• Pet Boarding Finder: This website offers another place for you to search for pet boarding options, and also includes listings for grooming, pet sitting, and dog walking.
    • DogFriendly: If you’re in search of an off-leash dog park, you may want to stop by this website for a state-by-state breakdown of options. 
    • Nylabone: This chew toy company provides an online service to match dog owners with parks where their pets can get the exercise and socialization you both need.

    The Pitfalls of Finding Pet Services Online 

    While the internet provides a great starting place for finding pet services in your new city, it’s always a good idea to be wary of information you get online. Don’t give out personal information to any company you haven’t already confirmed has the proper business license, and ask for references from any individual who will have the care of your pet.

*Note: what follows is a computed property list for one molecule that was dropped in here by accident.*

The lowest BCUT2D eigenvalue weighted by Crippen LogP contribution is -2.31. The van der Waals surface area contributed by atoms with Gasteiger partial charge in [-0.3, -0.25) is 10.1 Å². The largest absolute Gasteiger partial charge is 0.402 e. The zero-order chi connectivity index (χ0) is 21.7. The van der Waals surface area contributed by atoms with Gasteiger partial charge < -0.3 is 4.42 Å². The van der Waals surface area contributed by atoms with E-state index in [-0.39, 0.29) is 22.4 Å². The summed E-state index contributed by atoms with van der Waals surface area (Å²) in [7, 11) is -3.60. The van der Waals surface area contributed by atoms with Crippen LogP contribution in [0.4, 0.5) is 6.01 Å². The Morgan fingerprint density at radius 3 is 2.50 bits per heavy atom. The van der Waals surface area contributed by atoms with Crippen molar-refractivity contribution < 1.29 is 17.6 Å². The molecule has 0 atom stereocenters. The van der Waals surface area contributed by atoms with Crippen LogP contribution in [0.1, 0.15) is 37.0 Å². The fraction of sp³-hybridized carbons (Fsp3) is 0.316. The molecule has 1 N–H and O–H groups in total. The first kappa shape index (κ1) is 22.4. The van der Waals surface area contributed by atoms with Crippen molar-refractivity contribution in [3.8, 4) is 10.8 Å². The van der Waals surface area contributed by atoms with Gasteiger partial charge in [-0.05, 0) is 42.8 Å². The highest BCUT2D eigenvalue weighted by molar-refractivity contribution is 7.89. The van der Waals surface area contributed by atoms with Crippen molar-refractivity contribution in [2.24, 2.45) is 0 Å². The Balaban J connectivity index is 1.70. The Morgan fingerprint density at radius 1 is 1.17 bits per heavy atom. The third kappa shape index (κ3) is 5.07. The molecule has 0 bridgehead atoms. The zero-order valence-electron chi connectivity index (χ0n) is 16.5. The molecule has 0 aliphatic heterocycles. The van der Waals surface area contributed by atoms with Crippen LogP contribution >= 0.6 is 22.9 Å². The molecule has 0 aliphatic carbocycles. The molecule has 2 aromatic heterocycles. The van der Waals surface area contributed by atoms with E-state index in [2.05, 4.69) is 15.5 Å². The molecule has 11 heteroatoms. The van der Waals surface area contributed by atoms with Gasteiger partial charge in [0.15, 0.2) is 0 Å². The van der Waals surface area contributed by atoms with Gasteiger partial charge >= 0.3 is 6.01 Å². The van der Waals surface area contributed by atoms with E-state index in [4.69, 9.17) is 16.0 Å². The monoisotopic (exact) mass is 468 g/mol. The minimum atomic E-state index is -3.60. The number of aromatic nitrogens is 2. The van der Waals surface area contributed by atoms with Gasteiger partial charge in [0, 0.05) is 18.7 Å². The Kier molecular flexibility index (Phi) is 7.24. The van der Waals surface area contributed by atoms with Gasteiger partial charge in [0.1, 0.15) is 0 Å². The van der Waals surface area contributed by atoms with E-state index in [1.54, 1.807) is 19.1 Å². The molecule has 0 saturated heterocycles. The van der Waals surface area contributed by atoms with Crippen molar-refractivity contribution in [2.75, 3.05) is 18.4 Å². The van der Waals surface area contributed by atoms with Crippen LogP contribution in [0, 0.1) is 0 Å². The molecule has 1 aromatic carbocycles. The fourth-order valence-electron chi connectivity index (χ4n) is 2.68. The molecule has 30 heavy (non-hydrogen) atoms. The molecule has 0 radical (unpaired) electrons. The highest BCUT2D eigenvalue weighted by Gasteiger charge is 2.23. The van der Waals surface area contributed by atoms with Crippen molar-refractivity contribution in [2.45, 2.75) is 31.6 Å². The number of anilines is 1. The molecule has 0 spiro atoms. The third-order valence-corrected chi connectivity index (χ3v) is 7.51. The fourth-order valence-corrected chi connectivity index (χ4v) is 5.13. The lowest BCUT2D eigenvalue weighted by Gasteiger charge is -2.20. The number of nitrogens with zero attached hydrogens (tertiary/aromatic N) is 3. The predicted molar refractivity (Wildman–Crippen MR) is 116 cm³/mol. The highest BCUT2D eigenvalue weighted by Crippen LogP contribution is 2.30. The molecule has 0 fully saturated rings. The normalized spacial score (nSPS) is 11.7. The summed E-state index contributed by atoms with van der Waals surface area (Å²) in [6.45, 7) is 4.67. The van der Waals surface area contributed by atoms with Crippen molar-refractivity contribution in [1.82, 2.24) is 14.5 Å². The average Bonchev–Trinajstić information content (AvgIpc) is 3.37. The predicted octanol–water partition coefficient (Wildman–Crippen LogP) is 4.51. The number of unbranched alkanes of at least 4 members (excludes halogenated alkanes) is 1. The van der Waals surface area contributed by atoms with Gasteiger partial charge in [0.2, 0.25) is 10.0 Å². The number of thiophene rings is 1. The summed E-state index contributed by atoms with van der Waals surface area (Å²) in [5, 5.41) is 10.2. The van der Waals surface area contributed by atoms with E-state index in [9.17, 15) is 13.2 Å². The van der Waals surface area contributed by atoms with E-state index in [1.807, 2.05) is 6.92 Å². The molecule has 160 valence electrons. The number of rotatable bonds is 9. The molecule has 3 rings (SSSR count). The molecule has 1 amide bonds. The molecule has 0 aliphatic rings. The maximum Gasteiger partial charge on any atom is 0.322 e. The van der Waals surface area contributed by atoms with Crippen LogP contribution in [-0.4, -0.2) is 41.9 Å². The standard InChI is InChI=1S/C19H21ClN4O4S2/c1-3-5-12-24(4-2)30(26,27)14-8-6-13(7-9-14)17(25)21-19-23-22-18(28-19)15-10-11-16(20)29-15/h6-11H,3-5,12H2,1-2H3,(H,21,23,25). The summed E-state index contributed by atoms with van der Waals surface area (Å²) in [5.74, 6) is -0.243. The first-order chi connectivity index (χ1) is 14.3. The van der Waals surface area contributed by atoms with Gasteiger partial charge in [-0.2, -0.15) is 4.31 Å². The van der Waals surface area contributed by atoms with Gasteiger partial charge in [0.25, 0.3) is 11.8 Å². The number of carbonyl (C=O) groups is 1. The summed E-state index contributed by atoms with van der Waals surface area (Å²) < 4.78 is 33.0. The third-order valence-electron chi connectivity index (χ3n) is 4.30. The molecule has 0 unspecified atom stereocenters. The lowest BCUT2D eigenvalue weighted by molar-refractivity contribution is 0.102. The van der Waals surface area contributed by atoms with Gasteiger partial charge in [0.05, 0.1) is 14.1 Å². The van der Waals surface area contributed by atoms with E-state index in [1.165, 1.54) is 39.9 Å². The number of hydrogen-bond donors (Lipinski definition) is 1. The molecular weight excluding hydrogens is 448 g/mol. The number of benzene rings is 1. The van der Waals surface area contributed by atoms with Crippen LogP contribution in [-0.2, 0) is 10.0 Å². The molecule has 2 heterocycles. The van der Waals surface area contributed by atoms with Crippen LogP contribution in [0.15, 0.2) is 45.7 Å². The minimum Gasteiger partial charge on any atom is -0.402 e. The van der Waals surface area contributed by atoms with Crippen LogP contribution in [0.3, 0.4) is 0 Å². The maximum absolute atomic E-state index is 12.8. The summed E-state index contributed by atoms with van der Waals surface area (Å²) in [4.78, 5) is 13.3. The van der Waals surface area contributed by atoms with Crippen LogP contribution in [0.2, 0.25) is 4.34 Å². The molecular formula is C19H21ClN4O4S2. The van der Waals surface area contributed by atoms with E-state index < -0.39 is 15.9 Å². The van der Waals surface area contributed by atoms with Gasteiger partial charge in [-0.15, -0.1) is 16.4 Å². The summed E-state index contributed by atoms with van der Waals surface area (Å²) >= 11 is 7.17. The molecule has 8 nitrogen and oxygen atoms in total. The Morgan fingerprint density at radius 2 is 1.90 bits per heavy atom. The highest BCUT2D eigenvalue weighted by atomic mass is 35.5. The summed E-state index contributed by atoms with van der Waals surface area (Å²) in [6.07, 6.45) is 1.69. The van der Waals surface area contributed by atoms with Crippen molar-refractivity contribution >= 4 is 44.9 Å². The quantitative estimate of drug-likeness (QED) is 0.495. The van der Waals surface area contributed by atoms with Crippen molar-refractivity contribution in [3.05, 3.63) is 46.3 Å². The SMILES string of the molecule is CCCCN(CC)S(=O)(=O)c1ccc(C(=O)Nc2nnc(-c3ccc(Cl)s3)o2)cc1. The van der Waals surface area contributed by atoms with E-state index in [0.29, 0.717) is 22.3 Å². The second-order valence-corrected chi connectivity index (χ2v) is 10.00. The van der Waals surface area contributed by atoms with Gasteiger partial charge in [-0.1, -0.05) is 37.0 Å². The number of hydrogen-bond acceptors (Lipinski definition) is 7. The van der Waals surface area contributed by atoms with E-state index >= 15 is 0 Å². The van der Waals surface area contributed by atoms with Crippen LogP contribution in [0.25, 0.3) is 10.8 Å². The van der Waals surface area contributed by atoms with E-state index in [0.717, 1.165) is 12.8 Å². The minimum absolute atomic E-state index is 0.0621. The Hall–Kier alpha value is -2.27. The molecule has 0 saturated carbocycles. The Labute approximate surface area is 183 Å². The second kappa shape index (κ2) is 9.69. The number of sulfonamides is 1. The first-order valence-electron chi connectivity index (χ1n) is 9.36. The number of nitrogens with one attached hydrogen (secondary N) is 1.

It’s also a good idea to meet someone in person before you make arrangements for pet walking or pet sitting. Your furry friend deserves to be put in the care of someone you trust to treat them well, so even though the extra step might make finding the right pet service provider more time-intensive, it will be worth it in the end—freeing you up to make the most of all the restaurants, shops, activities and more in your new town.           
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MC 15735 U.S. DOT No.076235